Saperstein’s ‘two visions’ teaching gets standing ovation

Ron Kampeas

Rabbi David Saperstein is no stranger to teaching, having led the Reform movement’s Religious Action Center for forty years.

Now that he’s the Obama administration’s envoy for religious freedom, he’s got a different — perhaps broader — audience, but he’s still flexing the same muscles.

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The closing to his speech at his swearing-in Friday got him a standing ovation — to his surprise, as you can see on the video.

He invokes a memory his father passed down to him of visiting the ruined synagogue in Danzig in 1939 and of seeing two signs outlining two vastly different visions.

In the summer of 1939, my father traveled throughout Poland and Palestine. He was one of the last to see the glory of European Jewry in full bloom. He visited Danzig, now Gdansk, just days after the Nazis had taken over. He went with enthusiasm to see the magnificent historic main synagogue of this vibrant Jewish community. To his utter dismay, it lay shattered in ruins. Only the portal over what had been the beautiful entrance front doors still stood. On the lawn, there was a sign that had been erected by the Nazis during the campaign which read “Komm lieber Mai und mache von Juden uns jetzt frei – come dear month of May and free us from the Jews.” With a chilling sense of the impending disaster symbolized by this scene, he gazed upward and saw the words – the ancient vision of Malachi, still inscribed over that remaining doorway: “Halo Av echad l’chulanu; halo eyl echad b’ra’anu – have we not all one Father? Has not one God created us? Two visions: one of hatred and tyranny, the other of brotherhood and sisterhood, of unity and peace; one of oppression, the other of freedom; one of darkness and despair, the other of light and hope.” This is a choice we face today.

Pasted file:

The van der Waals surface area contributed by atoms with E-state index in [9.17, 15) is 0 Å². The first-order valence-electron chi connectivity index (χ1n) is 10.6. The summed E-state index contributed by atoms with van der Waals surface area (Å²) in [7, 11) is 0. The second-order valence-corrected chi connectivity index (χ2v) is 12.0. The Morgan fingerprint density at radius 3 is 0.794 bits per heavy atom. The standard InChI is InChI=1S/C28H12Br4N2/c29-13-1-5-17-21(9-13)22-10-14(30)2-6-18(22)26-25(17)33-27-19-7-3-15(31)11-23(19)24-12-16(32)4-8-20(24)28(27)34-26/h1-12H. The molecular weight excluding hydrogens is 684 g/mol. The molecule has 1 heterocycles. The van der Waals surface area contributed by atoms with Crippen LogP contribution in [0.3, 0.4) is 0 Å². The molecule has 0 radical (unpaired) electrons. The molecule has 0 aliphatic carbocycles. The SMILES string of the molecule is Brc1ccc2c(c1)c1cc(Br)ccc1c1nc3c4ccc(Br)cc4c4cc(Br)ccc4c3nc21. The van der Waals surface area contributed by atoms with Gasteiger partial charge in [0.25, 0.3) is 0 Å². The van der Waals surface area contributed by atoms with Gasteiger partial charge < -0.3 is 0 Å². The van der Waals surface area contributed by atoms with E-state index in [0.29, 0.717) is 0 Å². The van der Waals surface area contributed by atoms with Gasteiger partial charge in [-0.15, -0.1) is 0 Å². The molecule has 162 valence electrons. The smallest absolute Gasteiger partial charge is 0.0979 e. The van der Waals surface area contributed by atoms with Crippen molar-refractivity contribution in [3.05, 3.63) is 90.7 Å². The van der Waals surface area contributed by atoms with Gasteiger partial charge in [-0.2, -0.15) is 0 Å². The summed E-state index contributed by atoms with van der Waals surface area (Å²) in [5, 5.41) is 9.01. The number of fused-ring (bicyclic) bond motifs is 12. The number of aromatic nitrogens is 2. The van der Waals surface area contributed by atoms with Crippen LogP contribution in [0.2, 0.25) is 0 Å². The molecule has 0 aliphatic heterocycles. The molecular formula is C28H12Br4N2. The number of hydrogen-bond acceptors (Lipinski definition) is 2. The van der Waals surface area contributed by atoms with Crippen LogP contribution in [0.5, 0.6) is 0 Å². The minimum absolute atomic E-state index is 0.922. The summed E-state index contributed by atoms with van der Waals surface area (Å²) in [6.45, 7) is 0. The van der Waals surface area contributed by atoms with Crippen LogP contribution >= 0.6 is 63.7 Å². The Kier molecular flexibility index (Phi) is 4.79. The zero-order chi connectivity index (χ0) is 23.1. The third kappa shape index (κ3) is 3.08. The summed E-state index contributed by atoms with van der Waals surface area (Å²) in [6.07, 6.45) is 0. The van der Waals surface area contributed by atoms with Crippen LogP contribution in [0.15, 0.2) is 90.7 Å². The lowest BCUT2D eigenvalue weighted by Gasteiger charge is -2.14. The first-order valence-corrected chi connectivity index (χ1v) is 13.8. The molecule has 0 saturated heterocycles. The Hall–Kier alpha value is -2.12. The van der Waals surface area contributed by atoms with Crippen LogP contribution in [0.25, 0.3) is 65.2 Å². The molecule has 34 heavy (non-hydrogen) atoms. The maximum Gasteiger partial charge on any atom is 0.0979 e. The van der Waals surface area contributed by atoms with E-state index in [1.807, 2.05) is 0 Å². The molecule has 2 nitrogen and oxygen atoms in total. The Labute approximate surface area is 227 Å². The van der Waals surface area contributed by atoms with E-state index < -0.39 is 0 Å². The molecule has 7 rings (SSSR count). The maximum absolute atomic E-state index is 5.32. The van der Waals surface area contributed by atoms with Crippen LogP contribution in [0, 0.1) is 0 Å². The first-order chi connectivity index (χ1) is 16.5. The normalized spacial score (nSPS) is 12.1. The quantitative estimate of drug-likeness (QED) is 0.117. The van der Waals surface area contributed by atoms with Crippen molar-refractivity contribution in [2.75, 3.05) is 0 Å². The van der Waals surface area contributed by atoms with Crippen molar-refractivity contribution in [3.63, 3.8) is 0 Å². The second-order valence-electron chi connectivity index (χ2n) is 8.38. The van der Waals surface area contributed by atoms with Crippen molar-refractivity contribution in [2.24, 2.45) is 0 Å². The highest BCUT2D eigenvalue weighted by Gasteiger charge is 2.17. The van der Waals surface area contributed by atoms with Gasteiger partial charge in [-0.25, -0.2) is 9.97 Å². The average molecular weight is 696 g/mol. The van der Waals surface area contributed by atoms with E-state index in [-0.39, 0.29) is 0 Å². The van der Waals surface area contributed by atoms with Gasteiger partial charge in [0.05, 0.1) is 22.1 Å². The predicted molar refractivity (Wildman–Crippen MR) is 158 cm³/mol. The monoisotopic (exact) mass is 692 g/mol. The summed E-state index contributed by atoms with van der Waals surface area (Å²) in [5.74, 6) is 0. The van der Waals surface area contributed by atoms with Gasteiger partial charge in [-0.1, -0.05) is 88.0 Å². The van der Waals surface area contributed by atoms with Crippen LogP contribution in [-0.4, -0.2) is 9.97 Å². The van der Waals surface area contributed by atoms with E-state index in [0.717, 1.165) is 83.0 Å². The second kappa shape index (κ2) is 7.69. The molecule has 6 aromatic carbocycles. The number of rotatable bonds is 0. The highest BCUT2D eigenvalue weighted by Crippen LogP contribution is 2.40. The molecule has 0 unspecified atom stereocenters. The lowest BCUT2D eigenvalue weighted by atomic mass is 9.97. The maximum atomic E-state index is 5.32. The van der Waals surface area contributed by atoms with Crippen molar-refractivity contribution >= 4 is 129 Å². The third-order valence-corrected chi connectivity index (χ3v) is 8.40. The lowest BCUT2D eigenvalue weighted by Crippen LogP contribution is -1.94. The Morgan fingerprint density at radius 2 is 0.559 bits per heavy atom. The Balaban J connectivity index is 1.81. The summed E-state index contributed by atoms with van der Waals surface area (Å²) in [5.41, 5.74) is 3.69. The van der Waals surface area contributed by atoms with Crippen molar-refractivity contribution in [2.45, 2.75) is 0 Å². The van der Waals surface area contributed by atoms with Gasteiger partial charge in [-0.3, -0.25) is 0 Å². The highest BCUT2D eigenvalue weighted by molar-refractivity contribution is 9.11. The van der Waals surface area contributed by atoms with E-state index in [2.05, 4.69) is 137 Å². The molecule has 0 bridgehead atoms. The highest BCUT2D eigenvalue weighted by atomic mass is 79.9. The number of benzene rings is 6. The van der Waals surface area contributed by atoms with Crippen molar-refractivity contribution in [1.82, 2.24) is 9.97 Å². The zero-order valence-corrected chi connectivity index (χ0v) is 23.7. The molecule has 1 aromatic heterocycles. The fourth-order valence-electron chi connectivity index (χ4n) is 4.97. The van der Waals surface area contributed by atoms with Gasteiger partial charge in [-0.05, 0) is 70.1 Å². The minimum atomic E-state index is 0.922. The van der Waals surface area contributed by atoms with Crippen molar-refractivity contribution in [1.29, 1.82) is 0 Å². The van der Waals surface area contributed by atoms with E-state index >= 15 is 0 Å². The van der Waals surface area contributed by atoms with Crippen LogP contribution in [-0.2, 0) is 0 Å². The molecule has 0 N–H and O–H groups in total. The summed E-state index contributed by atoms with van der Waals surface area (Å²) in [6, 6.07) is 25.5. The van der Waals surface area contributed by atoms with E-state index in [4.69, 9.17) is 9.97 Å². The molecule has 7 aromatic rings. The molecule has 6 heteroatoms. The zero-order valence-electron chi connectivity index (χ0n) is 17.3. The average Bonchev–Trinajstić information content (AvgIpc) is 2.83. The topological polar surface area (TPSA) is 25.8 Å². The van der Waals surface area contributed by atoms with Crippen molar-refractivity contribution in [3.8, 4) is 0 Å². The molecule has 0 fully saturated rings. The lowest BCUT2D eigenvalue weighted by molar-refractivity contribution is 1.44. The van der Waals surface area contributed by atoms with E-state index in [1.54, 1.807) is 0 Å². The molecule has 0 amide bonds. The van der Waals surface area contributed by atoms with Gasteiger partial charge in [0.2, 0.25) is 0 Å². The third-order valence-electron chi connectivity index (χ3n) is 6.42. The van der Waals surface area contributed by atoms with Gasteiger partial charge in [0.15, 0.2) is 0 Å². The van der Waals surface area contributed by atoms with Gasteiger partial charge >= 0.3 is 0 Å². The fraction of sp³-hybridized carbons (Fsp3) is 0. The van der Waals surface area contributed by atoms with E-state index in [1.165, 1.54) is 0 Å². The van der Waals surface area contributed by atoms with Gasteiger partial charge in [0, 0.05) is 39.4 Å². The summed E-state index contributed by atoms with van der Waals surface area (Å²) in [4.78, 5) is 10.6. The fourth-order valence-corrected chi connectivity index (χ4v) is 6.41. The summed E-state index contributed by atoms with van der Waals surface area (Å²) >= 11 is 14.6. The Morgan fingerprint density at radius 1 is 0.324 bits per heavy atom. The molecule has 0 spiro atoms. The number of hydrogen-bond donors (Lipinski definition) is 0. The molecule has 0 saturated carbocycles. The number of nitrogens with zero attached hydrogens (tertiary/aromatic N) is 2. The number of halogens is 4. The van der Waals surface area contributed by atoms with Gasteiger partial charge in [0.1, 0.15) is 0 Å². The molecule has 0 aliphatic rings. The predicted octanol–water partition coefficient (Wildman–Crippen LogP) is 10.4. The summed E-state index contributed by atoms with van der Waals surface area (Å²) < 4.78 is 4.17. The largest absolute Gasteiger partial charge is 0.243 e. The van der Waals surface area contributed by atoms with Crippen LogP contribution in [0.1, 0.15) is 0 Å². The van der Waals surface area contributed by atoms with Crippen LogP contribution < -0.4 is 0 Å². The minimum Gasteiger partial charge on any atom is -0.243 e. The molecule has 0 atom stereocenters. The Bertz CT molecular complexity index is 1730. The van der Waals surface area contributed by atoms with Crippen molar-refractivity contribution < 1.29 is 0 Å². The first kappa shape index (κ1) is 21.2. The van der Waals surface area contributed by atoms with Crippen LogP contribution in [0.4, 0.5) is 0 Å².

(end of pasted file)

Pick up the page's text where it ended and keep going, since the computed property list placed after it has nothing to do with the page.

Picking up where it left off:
To the religiously oppressed in every land who live in fear, afraid to speak of their beliefs; who worship in underground churches, mosques, or temples, lest authorities discover and punish their devotion to an authority higher than the state; who languish in prisons, simply because they love God in their own way; who question the existence of God; who feel so desperate that they flee their homes to avoid persecution, indeed, as we have seen so often to avoid simply being killed because of their faith – to all of them, together, you and I here, the State Department, this Administration, the Congress, together our nation can be, must be, will be a beacon of light and hope.

Ron Kampeas is JTA’s Washington bureau chief. Follow him on Twitter at @kampeas